04/30/2014 11:45 am ET Updated Dec 06, 2017

The Future Was Then


My relationship with music based in electronics began much like other people that grew up in the 80's. Synthesizers had become ubiquitous. They were available at the corner store. They were no longer exclusively the tools of academics locked in linoleum-floored laboratories at Princeton, or producers of hit singles with coke-mirrors on their mixing desks. The approximated sounds of crystal tear drops or Japanese wood blocks were at our fingertips and could be found under millions of christmas trees. It was both a novelty and a gateway.

Most kids found the novelty wore off quickly. After playing chopsticks with car alarm presets a few times, they would toss it aside and go back to playing Contra. Others, myself included, wanted -- and needed -- more. Once I got into early adolescence, I discovered the waves of bands, led by UK-based Stereolab, who were exploring the more primitive and alchemical nature of electronic music instruments. Thus began my obsession with the thing that still excites me about the stuff. Playing with voltage. That is, taking electricity out of the wall, and bypassing the labyrinthine jungle of digital sound, turning it straight into sound.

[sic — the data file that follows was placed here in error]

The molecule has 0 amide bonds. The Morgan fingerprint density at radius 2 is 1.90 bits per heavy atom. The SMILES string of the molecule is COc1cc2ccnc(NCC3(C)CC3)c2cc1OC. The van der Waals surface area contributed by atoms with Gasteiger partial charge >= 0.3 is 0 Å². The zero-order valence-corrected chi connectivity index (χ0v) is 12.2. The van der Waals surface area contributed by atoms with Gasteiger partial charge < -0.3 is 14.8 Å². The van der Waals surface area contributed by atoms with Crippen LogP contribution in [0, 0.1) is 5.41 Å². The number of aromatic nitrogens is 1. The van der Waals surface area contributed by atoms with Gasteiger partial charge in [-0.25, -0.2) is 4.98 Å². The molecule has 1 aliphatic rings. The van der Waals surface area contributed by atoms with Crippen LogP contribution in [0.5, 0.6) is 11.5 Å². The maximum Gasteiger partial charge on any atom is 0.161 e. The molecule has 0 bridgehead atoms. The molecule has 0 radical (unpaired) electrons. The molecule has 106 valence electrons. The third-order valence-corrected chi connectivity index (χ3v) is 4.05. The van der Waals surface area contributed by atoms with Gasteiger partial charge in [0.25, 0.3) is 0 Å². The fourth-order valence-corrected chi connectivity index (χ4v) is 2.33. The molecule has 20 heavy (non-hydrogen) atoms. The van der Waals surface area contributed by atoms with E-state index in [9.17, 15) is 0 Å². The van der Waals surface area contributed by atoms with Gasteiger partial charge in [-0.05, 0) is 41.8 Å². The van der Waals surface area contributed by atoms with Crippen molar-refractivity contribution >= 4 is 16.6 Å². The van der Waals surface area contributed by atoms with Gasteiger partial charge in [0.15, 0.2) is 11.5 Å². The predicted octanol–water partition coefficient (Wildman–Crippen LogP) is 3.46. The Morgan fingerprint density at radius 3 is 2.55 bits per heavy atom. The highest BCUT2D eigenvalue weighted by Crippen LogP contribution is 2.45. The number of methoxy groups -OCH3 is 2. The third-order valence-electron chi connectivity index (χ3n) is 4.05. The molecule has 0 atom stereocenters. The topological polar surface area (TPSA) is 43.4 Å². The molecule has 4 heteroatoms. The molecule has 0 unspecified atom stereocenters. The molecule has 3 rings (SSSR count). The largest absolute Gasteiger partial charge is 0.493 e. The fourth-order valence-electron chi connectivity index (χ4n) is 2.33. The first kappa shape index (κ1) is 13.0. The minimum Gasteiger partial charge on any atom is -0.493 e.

Even if you are not an obsessive record collector or sound engineer, you have probably heard the term 'analog' as it relates to music. There is nothing more "analog" to me than my Moog Rogue Synthesizer that I bought at a second-hand shop many years ago. You plug it in and it plays straight voltage. It can make dogs flee in terror. You can play Gary Numan riffs on it. You can summon the sound of boiling chrome. It is cool. It does not have a digital tear drop setting.

My constant search for music that haunts me has me constantly orbiting near and far from the moon of electronic music. For the past decade I have gradually searched farther and farther back until I have settled somewhere in the 1920's. 78 RPM records still had "Electrically Recorded" printed on them as if that was a selling-point. Synthesizers where way off in the distance.

One night, back when I had just discovered my favorite singer of haunted Mississippi Delta blues Charley Patton, Cole from the Black Lips did acid and ended up on the floor of my bedroom. From my turntable, Patton spat death and summoned phantoms from rust. I had a sudden inclination, and plugged in my Moog Rogue, just barely filling in the spaces in the stark music with weird, spectral, filtered sound. The effect was chilling enough to make Cole vomit. It might have been the acid, but I'd like to think a strange thing happens when you take anachronistic ideas and transpose them. Like an art deco cave, for example. I've lost my train of thought at this point but I encourage you to explore the simplest tools you can find to express yourself. You don't need a YouTube video to teach you how to carve a ghost out of voltage. What would Charley Patton have done with a Moog? Erik Satie? Marcel Duchamp? I need to go lie down.